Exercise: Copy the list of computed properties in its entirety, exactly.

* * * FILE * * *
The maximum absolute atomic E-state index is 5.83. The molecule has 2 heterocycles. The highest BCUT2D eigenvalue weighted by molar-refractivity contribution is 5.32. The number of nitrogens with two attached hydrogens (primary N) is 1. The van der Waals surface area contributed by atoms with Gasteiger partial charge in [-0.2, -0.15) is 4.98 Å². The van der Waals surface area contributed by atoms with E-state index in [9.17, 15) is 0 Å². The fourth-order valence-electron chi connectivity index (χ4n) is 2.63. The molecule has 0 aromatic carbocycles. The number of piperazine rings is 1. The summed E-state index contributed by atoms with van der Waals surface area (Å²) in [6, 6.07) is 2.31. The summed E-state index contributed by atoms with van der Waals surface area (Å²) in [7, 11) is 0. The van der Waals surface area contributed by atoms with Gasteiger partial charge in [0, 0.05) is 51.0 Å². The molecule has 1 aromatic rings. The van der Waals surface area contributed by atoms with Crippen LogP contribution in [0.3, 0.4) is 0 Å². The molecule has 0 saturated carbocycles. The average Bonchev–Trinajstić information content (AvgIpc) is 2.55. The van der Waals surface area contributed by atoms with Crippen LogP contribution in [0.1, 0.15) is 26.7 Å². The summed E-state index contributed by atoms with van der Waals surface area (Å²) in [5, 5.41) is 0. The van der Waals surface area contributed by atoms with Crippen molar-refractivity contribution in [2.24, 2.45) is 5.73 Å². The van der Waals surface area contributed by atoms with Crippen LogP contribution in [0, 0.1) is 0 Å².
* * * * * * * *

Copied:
The maximum absolute atomic E-state index is 5.83. The molecule has 2 heterocycles. The highest BCUT2D eigenvalue weighted by molar-refractivity contribution is 5.32. The number of nitrogens with two attached hydrogens (primary N) is 1. The van der Waals surface area contributed by atoms with Gasteiger partial charge in [-0.2, -0.15) is 4.98 Å². The van der Waals surface area contributed by atoms with E-state index in [9.17, 15) is 0 Å². The fourth-order valence-electron chi connectivity index (χ4n) is 2.63. The molecule has 0 aromatic carbocycles. The number of piperazine rings is 1. The summed E-state index contributed by atoms with van der Waals surface area (Å²) in [6, 6.07) is 2.31. The summed E-state index contributed by atoms with van der Waals surface area (Å²) in [7, 11) is 0. The van der Waals surface area contributed by atoms with Gasteiger partial charge in [0, 0.05) is 51.0 Å². The molecule has 1 aromatic rings. The van der Waals surface area contributed by atoms with Crippen LogP contribution in [0.3, 0.4) is 0 Å². The molecule has 0 saturated carbocycles. The average Bonchev–Trinajstić information content (AvgIpc) is 2.55. The van der Waals surface area contributed by atoms with Crippen LogP contribution in [0.1, 0.15) is 26.7 Å². The summed E-state index contributed by atoms with van der Waals surface area (Å²) in [5, 5.41) is 0. The van der Waals surface area contributed by atoms with Crippen molar-refractivity contribution in [2.24, 2.45) is 5.73 Å². The van der Waals surface area contributed by atoms with Crippen LogP contribution in [0, 0.1) is 0 Å².